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Kaipe, H. Cancer-Associated Fibroblasts and T Cells. Encyclopedia. Available online: (accessed on 24 June 2024).
Kaipe H. Cancer-Associated Fibroblasts and T Cells. Encyclopedia. Available at: Accessed June 24, 2024.
Kaipe, Helen. "Cancer-Associated Fibroblasts and T Cells" Encyclopedia, (accessed June 24, 2024).
Kaipe, H. (2021, June 29). Cancer-Associated Fibroblasts and T Cells. In Encyclopedia.
Kaipe, Helen. "Cancer-Associated Fibroblasts and T Cells." Encyclopedia. Web. 29 June, 2021.
Cancer-Associated Fibroblasts and T Cells

CAFs release a number of different factors, including chemokines, cytokines, and growth factors, that promote immunosuppression through recruitment of immunosuppressive cells such as T regulatory cells (Tregs) and myeloid cells, upregulation of immune checkpoint molecules on T cells, and regulation of T-cell migration.

pancreatic ductal adenocarcinoma (PDAC) cancer-associated fibroblasts (CAFs) T cells tumor microenvironment immune checkpoint inhibitors chemokines

1. Introduction

Pancreatic cancer is projected to be the second leading cause of cancer-related deaths in 2030 as a result of the lack of an effective treatment and the increasing incidence rate [1]. The only potential cure for pancreatic cancer is surgery, but due to its late detection only 15–20% of the diagnosed patients present with resectable tumors, and with surgery alone, less than 10% survive 5 years or more. Resection followed by chemotherapy increases the 5-year overall survival to only 16–20% [2][3]. The standard treatment for unresectable tumors is chemotherapy but the median overall survival is at best 16 months [4].

Although cancer immunotherapy has been shown to be effective against a variety of cancers during the last decade, there is very little progress in pancreatic cancer [5]. The majority of pancreatic tumors are defined as pancreatic ductal adenocarcinoma (PDAC), which is characterized by a dense stroma surrounding the cancer cells [6]. Release of extracellular matrix components by CAFs triggers fibrosis which obstructs the intra-tumoral vessels and prevents therapy delivery and infiltration of tumor-reactive immune cells. Therefore, it is likely that immunotherapy combined with other treatments targeting the stromal barrier could be promising for pancreatic cancer patients.

CAFs release a number of different factors, including chemokines, cytokines, and growth factors, that promote immunosuppression through recruitment of immunosuppressive cells such as T regulatory cells (Tregs) and myeloid cells, upregulation of immune checkpoint molecules on T cells, and regulation of T-cell migration. It is still not well understood which factors are involved in regulating T-cell exhaustion and migration. However, several recent studies and subsequent clinical trials support that reprogramming of the suppressive microenvironment by blocking certain chemokine/chemokine receptor axes can improve immunotherapy outcomes in pancreatic cancer patients.

2. Therapeutic Treatments to Target CAF-Derived Immunosuppressive Factors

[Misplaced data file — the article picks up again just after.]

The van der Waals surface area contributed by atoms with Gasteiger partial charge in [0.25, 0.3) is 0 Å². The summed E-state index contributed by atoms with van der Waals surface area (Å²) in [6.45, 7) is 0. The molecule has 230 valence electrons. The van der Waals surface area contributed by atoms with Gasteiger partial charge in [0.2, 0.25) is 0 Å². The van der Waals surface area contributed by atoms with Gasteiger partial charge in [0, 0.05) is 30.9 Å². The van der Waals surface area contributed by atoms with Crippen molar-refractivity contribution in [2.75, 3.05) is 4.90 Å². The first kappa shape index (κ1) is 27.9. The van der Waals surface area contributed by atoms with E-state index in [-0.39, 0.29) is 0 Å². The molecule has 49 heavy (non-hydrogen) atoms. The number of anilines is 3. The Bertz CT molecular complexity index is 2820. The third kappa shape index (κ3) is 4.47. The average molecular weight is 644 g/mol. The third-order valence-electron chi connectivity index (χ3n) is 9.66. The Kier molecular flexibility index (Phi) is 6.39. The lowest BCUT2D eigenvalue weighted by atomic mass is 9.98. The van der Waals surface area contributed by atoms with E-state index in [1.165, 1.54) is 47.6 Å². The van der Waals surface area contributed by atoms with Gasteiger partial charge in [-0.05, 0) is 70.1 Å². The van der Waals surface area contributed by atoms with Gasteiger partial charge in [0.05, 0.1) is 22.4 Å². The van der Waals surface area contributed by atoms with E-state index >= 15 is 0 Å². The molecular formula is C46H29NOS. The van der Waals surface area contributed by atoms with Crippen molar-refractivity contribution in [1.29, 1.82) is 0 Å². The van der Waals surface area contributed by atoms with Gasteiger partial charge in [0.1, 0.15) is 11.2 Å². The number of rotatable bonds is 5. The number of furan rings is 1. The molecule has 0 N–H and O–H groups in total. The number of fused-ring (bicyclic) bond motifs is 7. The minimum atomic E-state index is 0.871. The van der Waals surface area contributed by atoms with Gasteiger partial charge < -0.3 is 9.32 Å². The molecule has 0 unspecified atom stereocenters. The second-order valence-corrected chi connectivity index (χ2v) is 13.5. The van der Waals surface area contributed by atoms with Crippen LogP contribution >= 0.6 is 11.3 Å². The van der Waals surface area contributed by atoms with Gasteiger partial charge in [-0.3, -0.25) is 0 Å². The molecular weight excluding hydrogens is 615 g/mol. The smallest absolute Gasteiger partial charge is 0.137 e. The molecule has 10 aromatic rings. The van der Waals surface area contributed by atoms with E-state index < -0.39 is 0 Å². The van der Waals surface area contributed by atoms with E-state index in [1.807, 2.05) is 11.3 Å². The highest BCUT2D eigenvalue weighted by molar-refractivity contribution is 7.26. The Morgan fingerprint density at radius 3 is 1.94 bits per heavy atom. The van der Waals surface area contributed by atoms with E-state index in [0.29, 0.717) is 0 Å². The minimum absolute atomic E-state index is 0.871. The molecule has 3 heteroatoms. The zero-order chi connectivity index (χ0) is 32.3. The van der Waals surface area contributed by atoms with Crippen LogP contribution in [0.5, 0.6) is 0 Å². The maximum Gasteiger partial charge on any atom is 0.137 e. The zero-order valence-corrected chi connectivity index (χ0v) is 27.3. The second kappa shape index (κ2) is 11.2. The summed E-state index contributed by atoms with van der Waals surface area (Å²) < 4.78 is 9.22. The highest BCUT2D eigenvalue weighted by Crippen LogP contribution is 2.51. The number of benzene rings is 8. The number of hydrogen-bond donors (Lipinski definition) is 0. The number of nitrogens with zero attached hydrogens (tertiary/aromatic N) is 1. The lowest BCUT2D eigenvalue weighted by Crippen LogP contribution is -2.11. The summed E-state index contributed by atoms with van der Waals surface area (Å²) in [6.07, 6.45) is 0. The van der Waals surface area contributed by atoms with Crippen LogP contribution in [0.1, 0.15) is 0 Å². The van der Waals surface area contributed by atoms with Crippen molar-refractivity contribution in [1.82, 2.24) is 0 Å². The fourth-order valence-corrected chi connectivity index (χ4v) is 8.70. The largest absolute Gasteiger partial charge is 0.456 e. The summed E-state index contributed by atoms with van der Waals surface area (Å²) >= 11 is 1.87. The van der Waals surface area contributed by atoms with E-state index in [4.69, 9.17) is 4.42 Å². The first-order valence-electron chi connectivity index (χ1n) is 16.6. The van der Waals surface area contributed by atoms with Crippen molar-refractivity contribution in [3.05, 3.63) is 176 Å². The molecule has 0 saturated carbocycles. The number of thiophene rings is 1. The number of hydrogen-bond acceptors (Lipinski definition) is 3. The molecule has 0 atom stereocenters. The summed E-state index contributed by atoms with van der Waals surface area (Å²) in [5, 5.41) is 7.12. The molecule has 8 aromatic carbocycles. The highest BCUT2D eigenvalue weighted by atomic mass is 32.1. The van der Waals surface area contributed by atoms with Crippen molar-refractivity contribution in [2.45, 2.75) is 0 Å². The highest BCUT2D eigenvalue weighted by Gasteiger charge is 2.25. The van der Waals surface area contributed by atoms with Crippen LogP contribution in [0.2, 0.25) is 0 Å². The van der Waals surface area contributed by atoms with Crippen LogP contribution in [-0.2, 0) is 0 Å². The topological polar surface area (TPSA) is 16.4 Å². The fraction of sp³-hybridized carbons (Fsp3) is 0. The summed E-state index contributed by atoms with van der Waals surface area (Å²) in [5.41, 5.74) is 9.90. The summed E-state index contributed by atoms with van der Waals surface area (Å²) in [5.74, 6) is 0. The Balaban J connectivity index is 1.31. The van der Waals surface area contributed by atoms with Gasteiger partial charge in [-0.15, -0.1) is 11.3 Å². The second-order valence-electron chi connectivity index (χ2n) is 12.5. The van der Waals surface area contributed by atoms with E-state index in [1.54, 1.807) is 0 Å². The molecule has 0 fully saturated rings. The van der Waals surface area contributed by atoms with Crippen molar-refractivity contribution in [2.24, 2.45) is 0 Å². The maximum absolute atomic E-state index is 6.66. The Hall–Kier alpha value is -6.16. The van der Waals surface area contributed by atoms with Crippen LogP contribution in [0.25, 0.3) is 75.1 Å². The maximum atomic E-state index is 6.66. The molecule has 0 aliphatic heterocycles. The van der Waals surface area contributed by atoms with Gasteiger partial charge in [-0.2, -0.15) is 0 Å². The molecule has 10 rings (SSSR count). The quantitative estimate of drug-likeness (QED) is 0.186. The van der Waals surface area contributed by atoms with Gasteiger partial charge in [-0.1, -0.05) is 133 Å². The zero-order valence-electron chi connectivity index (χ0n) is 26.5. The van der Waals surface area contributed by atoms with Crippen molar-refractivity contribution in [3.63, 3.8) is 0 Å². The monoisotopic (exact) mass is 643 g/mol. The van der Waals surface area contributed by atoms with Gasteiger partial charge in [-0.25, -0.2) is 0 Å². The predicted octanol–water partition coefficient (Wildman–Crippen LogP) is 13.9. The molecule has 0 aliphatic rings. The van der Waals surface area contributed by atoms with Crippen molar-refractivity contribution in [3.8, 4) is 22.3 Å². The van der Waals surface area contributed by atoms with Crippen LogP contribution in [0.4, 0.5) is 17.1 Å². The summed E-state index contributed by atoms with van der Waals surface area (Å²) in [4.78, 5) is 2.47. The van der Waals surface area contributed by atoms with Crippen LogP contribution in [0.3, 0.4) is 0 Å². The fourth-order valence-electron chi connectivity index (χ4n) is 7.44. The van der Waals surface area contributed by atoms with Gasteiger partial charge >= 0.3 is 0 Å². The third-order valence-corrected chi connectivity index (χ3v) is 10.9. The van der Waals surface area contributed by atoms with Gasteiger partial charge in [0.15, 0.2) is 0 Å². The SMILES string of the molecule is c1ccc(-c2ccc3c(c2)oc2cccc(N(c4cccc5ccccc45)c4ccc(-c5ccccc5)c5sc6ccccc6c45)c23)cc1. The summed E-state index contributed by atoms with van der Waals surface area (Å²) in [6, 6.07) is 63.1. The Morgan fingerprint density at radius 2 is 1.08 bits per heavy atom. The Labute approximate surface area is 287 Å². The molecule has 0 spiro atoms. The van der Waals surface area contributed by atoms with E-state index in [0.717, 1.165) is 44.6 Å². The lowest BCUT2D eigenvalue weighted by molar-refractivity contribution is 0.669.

Several clinical trials have evaluated the benefit of targeting immunosuppressive factors in pancreatic cancer patients measured by clinical outcomes. However, to our knowledge, there are no studies investigating the effects on the immune profile after therapy. Table 1 includes a summary of the completed and active clinical trials targeting CAF-derived immunosuppressive factors in pancreatic cancer.

Table 1. Immunosuppressive targets in the pancreatic tumor microenvironment used in preclinical models and clinical trials with the reported observations on the effects on immune cells and the primary end point of the clinical trial.
Target Observations in Preclinical Models [ref] CLINICAL TRIALS
NCT Treatment Phase Condition Status Primary Endpoint//
Observations [ref]
    NCT00841191 Siltuximab I/II Unresectable Completed CBR//
No benefit
=inflammatory cytokines
=Angiogenesis markers
↓pSTAT3 [67]
NCT02767557 Tocilizumab
II Unresectable Recruiting OS
IL-6 + ICI
  ↓Tumor growth
↑T-cell infiltration [68]
NCT04258150 Nivolumab
II Unresectable Active ORR
NCT04191421 Siltuximab
I/II Unresectable Recruiting Determine dose
    NCT00176813 Celecoxib
II Unresectable Completed OS//
No benefit [69]
II Unresectable Completed DFS/OS/tolerability//
No benefit
↓VEGF [70]
II Unresectable Completed Toxicity/ORR//
↓CA19.9 [71]
II Unresectable Completed Toxicity/ORR//
↓CA19.9 [72]
NCT03838029 Etodolac
II Resectable Recruiting DFS/biomarkers in blood
NCT03498326 Celecoxib
II Resectable Recruiting DFS
COX-2 + ICI            
  ↓Tumor growth
↑CD8+ T-cell infiltration [73]
NCT03878524 Multiple drugs including Celecoxib
II Unresectable Recruiting Find the best combination of drugs
    NCT00844064 AP 12009 I Unresectable Completed MTD//
NCT04624217 SHR-1701 I/II Unresectable Recruiting RP2D/ORR
NCT03666832 TEW-7197 I/II Unresectable Recruiting DFS
NCT03685591 PF-06952229
I Unresectable Recruiting DLT
TGF-β + ICI            
  ↓Tumor growth
↑T-cell infiltration
↑CD8+ T-cell cytotoxicity [74,75]
NCT02734160 Galunisertib
I Unresectable Completed DLT//
Limited effects [76]
NCT04429542 BCA101
I Unresectable Recruiting Safety/tolerability/DLT
NCT02947165 NIS793
I Unresectable Active DLT
ref, reference; ICI, immune checkpoint inhibitor; NCT, identifier; CBR, clinical benefit response; OS, overall survival; ORR, objective response rate; DSF, disease-free survival; MTD, maximum tolerated dose; RPD2, recommended phase 2 dose; DLT, dose-limiting toxicities; CA19.9, carbohydrate antigen; =, no changes; ↓, decrease; ↑, increase; //, separation between primary endpoint and observations.

A phase I/II clinical trial (NCT00841191) assessing the safety and efficacy of anti-IL-6, siltuximab, administered as a monotherapy to patients with pancreatic cancer, showed a good tolerance, but did not detect any clinical benefit [7]. The efficacy of anti-IL-6 combined with immune checkpoint inhibitors or with chemotherapy is currently being studied in several clinical trials (NCT04258150, NCT04191421).

The benefits of the COX-2 inhibitor, celecoxib, administered in combination with standard chemotherapy treatment, have been studied in several phase II clinical trials [8][9][10][11]. The treatment was well tolerated by the patients in all the studies but with varying clinical effects. Another study showed a 4-fold increase in one-year overall survival for patients treated with combination therapy compared to chemotherapy alone [11]. The benefits of COX-2 inhibitors are being further investigated in several clinical trials (NCT03838029, NCT03498326, NCT03878524).